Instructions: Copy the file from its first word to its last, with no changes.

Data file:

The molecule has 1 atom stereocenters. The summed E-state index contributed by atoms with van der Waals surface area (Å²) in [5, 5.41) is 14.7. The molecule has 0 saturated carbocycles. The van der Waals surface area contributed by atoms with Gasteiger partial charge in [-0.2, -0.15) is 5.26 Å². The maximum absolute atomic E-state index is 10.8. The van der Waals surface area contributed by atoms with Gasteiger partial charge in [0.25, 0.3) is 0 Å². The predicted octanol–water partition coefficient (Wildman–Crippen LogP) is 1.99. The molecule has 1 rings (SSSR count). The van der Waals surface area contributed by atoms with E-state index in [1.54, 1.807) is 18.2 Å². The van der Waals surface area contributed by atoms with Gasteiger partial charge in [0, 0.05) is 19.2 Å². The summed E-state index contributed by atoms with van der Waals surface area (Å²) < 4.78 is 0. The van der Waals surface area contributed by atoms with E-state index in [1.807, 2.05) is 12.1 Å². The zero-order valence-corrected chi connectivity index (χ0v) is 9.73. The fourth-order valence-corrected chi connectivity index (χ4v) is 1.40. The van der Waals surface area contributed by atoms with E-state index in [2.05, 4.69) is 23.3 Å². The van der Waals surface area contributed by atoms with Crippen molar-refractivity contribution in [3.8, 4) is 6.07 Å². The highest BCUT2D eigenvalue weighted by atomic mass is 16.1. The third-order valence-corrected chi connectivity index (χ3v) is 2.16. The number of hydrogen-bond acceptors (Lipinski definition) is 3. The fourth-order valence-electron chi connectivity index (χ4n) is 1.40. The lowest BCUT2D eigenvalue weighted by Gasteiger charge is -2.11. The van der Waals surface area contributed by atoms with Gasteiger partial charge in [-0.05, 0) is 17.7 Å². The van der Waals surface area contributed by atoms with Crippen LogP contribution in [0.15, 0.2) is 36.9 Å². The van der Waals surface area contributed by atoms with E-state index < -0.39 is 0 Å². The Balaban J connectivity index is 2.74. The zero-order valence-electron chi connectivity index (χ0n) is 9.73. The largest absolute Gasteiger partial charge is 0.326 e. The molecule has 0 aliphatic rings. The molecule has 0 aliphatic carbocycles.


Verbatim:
The molecule has 1 atom stereocenters. The summed E-state index contributed by atoms with van der Waals surface area (Å²) in [5, 5.41) is 14.7. The molecule has 0 saturated carbocycles. The van der Waals surface area contributed by atoms with Gasteiger partial charge in [-0.2, -0.15) is 5.26 Å². The maximum absolute atomic E-state index is 10.8. The van der Waals surface area contributed by atoms with Gasteiger partial charge in [0.25, 0.3) is 0 Å². The predicted octanol–water partition coefficient (Wildman–Crippen LogP) is 1.99. The molecule has 1 rings (SSSR count). The van der Waals surface area contributed by atoms with E-state index in [1.54, 1.807) is 18.2 Å². The van der Waals surface area contributed by atoms with Gasteiger partial charge in [0, 0.05) is 19.2 Å². The summed E-state index contributed by atoms with van der Waals surface area (Å²) < 4.78 is 0. The van der Waals surface area contributed by atoms with E-state index in [1.807, 2.05) is 12.1 Å². The zero-order valence-corrected chi connectivity index (χ0v) is 9.73. The fourth-order valence-corrected chi connectivity index (χ4v) is 1.40. The van der Waals surface area contributed by atoms with E-state index in [2.05, 4.69) is 23.3 Å². The van der Waals surface area contributed by atoms with Crippen molar-refractivity contribution in [3.8, 4) is 6.07 Å². The highest BCUT2D eigenvalue weighted by atomic mass is 16.1. The third-order valence-corrected chi connectivity index (χ3v) is 2.16. The number of hydrogen-bond acceptors (Lipinski definition) is 3. The fourth-order valence-electron chi connectivity index (χ4n) is 1.40. The lowest BCUT2D eigenvalue weighted by Gasteiger charge is -2.11. The van der Waals surface area contributed by atoms with Gasteiger partial charge in [-0.05, 0) is 17.7 Å². The van der Waals surface area contributed by atoms with Crippen LogP contribution in [0.15, 0.2) is 36.9 Å². The van der Waals surface area contributed by atoms with E-state index < -0.39 is 0 Å². The Balaban J connectivity index is 2.74. The zero-order valence-electron chi connectivity index (χ0n) is 9.73. The largest absolute Gasteiger partial charge is 0.326 e. The molecule has 0 aliphatic rings. The molecule has 0 aliphatic carbocycles.